Fashion transparency trump card game: data activism to play with.

Hello shoppers! We have some news. CEO Ian is presenting this week at the Geographical Association’s annual conference at the University of Surrey, UK. You might like to get the lowdown, find all the resources in one place. Here they are…

On Wednesday this week, Ian is debuting a trump card game that you play with your own and other people’s clothes. He will set it up and a tournament will take place right in the room. The start is not not exciting. The cards are blank…

– click image to download the template –

… and students fill each one out with data for an item of their clothing whose brand has been included in the latest version of Fashion Revolution’s Fashion Transparency Index (UK 2021 is below, Brazil 2021 is here, Mexico 2021 here). You write the name of the brand at the top, draw your item below, fill in the numbers, tick whether your item if new or second hand and then…

…as soon as enough cards have been filled out, you assemble them into one pack, shuffle and deal them to three or four representatives from the class in a rabble-rousing tournament atmosphere and get started.

– what your completed cards, in Portuguese, should look like –

Nobody knows whose cards are whose (except when you see your card). Nobody knows what will win and lose each time (but you learn!). If you have never played a trump card game, here’s how it works.

After a few rounds of our game (and maybe the dinosaur version, too), players might wonder what the categories actually mean? What does ‘transparency’ mean, for example? What’s being measured and how? Keep going with this conversation, browse the FTI booklet for the answers, feed them back into game play and it can become deep and thrilling, hands-on data play, that’s entertainingly depressing and can develop and question – in fine-tuned ways – players’ stereotypical ideas of ‘good’ versus ‘bad’ fashion brands. And why is the tie-breaker about new vs second-hand clothes? yeah. Plus, if that’s not enough for you, brands’ transparency scores have changed over the years, so is the fashion industry changing for the better? You can find back issues of the FTI reports on Fashion Revolution’s site. So, what role has publishing this data each year maybe played in this change? Are brands playing too?! Is this data activism? And what part can making and playing this game contribute to this fashion education and activism?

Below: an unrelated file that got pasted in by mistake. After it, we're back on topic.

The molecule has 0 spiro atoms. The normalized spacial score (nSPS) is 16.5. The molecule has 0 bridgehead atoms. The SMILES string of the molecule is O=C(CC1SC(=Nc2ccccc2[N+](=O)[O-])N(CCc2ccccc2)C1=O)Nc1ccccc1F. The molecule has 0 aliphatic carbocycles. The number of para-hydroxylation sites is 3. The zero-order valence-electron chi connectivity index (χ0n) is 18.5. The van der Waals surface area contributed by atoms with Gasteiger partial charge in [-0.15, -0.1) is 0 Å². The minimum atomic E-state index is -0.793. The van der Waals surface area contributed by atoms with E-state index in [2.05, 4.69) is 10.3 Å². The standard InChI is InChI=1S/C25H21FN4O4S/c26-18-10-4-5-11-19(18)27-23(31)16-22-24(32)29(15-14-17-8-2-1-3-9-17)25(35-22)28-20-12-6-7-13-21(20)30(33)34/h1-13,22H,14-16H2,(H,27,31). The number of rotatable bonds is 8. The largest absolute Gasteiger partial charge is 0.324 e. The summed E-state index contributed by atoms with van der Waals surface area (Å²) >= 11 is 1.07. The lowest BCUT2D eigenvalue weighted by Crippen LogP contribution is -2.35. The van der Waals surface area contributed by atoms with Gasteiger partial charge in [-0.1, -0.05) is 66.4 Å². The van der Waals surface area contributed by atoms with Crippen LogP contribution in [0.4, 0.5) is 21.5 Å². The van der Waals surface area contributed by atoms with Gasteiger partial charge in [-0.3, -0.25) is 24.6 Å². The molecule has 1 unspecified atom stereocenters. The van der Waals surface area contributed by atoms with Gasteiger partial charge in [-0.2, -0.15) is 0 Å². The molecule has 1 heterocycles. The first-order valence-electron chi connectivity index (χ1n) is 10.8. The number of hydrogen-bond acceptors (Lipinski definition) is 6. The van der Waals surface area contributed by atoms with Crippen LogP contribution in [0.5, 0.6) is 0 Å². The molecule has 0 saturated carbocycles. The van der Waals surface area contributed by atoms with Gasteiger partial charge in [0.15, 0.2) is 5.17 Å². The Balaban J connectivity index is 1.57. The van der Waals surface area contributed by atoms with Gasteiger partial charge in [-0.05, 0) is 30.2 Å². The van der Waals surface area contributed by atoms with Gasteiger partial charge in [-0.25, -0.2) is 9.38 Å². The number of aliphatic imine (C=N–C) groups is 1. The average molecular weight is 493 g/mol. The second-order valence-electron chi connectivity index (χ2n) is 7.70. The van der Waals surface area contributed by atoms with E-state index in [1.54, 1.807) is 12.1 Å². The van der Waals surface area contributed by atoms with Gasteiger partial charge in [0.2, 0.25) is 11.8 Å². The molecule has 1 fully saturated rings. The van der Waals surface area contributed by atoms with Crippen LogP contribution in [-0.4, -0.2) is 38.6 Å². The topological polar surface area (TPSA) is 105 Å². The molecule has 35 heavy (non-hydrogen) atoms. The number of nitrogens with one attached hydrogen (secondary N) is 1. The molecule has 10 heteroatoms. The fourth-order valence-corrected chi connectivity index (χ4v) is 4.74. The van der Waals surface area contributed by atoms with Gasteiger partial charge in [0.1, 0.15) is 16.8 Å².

This version of the game was originally developed for and published in Portuguese by Fashion Revolution Brazil, starting in a Young Fashion Revolutionaries workshop in Sao Paula that Ian attended in January 2020.

It, and a number of other ‘who made my clothes’ education resources were prototyped here by and for Brazilian educators and students, test-driven in educator workshops around the country…

… and published in this book. Even if you don’t read Portuguese and have to use Google Translate, these are fascinating and powerful approaches.

With the conference’s ‘Everyday Geographies’ theme, and its programme of decolonizing geographies talks and sessions, what could pedagogical approaches developed in and for Brazil work in your class? We’ll leave the comments open to let us know…

Geography is not boring, folks.



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